Also known as: strep skin infection, staph skin infection.
What is impetigo?
Impetigo is a common, contagious bacterial skin infection that mostly occurs in infants and young children (2-5 years of age).
What causes impetigo?
The bacteria staphylococcus and streptococcus are the two most common causes of impetigo (Methicillin-resistant staphylococcus aureus - MRSA, is being more frequently found). A cut, scratch, bite or other injury causes a break in the skin which allows the bacteria present (from having touched someone infected or from things that they have touched, like towels or toys) to grow.
Other risk factors include; warm moist weather, and participation in contact sports.
What are the symptoms of impetigo?
Impetigo usually begins as a red area or pimple-like sore (often on the face, around the mouth and nose, and hands and feet) which fill with pus and then burst and develop a honey colored/yellow brown crust. Touching an infected area allows it to spread to other parts of the body.
In some infants/children larger blisters may form (bullous impetigo), usually on the trunk.
A serious form of impetigo (ecthyma) can present as deeper fluid/pus filled sores that may turn into deep ulcers.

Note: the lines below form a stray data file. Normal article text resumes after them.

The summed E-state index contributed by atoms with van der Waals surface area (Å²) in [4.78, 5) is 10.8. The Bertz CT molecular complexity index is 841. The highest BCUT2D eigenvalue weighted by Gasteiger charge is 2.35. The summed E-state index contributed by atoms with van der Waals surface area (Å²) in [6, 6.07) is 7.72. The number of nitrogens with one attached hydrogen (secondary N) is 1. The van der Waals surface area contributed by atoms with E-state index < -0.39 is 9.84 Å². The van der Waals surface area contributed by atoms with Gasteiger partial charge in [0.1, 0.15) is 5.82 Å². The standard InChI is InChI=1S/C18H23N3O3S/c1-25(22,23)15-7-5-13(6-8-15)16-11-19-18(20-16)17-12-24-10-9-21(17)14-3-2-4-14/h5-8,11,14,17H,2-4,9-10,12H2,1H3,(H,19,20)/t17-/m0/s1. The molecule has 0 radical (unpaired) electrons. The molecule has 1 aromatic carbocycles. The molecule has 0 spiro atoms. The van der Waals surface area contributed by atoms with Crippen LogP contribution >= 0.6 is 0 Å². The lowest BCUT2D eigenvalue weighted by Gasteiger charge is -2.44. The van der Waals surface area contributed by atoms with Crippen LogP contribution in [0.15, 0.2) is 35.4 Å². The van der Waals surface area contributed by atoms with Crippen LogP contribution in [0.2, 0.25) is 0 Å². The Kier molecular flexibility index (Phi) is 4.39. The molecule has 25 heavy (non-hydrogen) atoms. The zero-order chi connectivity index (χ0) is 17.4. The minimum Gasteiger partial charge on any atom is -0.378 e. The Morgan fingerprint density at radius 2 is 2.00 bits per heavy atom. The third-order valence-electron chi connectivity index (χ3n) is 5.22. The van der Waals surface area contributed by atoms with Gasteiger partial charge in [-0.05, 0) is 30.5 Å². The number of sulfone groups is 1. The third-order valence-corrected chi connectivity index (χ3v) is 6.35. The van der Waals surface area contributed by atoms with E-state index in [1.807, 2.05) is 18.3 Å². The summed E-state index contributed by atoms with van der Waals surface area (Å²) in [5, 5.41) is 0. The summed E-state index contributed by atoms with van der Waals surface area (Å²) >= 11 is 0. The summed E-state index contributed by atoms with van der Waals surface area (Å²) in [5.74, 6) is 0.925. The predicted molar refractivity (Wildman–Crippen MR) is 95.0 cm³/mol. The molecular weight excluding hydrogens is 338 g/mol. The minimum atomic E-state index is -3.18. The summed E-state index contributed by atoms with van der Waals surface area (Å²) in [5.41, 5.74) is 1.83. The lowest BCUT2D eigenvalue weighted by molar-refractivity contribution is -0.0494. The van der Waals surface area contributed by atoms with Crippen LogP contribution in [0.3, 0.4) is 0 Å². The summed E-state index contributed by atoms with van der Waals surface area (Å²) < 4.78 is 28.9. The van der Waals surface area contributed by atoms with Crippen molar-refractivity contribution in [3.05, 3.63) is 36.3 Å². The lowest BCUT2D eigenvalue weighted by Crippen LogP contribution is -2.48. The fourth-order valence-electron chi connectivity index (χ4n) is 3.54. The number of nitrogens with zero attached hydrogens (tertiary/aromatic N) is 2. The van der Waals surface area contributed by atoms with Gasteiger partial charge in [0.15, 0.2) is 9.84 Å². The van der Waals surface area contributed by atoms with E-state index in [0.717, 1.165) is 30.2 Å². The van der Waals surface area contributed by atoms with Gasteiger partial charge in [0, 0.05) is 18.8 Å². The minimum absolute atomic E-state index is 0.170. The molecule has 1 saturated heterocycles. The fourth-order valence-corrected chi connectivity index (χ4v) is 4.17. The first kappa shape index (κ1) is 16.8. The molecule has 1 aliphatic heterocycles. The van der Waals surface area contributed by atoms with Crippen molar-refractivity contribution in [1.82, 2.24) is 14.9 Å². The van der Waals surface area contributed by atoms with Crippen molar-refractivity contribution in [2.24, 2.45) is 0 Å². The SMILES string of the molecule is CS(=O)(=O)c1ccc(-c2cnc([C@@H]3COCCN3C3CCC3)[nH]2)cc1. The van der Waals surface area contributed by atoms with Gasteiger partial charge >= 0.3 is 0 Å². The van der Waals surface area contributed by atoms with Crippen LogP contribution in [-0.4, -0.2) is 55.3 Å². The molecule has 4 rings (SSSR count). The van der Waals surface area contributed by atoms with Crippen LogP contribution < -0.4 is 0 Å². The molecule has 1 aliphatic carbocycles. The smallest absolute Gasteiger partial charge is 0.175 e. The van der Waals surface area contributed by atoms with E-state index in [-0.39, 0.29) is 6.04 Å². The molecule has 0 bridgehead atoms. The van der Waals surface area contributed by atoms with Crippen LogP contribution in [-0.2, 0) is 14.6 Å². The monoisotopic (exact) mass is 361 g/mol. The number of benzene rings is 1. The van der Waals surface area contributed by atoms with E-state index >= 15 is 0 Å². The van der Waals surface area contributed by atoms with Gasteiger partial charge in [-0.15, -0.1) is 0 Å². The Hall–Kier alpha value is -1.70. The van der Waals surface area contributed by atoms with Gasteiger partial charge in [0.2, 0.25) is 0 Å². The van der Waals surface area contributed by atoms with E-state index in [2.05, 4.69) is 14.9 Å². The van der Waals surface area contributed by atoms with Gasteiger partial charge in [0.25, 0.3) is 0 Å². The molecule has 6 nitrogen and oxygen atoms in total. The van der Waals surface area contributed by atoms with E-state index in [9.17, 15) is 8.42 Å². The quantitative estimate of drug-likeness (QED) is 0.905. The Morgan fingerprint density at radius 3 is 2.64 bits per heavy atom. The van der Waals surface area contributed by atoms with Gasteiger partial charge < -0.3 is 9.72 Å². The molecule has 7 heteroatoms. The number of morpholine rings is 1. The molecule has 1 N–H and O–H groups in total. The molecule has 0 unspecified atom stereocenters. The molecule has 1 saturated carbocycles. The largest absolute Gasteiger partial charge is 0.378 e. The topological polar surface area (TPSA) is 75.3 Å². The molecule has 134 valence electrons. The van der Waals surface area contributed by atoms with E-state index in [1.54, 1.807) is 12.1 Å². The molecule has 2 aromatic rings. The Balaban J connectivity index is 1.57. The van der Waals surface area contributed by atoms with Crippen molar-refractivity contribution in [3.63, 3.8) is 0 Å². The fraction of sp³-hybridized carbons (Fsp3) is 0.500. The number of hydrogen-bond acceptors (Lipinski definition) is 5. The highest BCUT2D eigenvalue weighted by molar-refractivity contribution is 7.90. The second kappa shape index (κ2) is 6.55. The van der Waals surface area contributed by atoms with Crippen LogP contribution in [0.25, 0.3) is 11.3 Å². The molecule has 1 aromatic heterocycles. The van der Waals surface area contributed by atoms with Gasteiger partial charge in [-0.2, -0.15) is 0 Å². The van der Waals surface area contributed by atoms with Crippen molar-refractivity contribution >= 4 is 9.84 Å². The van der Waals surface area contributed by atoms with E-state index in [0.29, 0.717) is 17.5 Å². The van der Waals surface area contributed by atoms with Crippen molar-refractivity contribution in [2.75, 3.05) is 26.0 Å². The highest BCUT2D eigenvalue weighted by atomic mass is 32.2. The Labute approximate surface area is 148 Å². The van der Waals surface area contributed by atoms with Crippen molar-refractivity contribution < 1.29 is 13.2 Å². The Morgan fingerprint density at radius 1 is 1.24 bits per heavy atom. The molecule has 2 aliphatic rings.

What are impetigo care options?
Typical treatment is an antibiotic ointment or cream applied directly to the sore after warm water compresses have been applied to the area to remove scabs. Antibiotics by mouth may be recommended
Come and learn about the diagnosis and treatment of vascular birthmarks and how we can help your child.
Learn more and register
Join us for a Live chat with Dr. Ana Duarte, Pediatric Dermatologist, Dr. Chad Perlyn, Pediatric Plastic Surgeon and Dr. Ricardo Restrepo, Pediatric Radiologist, who together are part of the comprehesive multi-specialty center for the evaluation and management of all birthmakrs, known as The International Birthmark Institute (TIBI) at Nicklaus Children's Hospital. Hear from these top doctors about what you and your families should know about birthmarks in this edition of Talkin' Kids Health.
Learn more and register
Reviewed by: Ana Margarita Duarte, MD
This page was last updated on: 3/23/2018 2:18:05 PM
From the Newsdesk
Just a few weeks after Brianna was born, her mother noticed a red growth on her daughter’s upper lip. Her pediatrician referred the family to specialists who diagnosed the growth as an Infantile Hemangioma. On December 7th, Dr. Chad Perlyn of Nickalus Children's Hospital, removed the hemangioma.
The Vascular Birthmarks Foundation presented Dr. Ana Duarte with a 2016 Physician of the Year Award for outstanding service in the diagnosis and treatment of children affected by a vascular birthmark.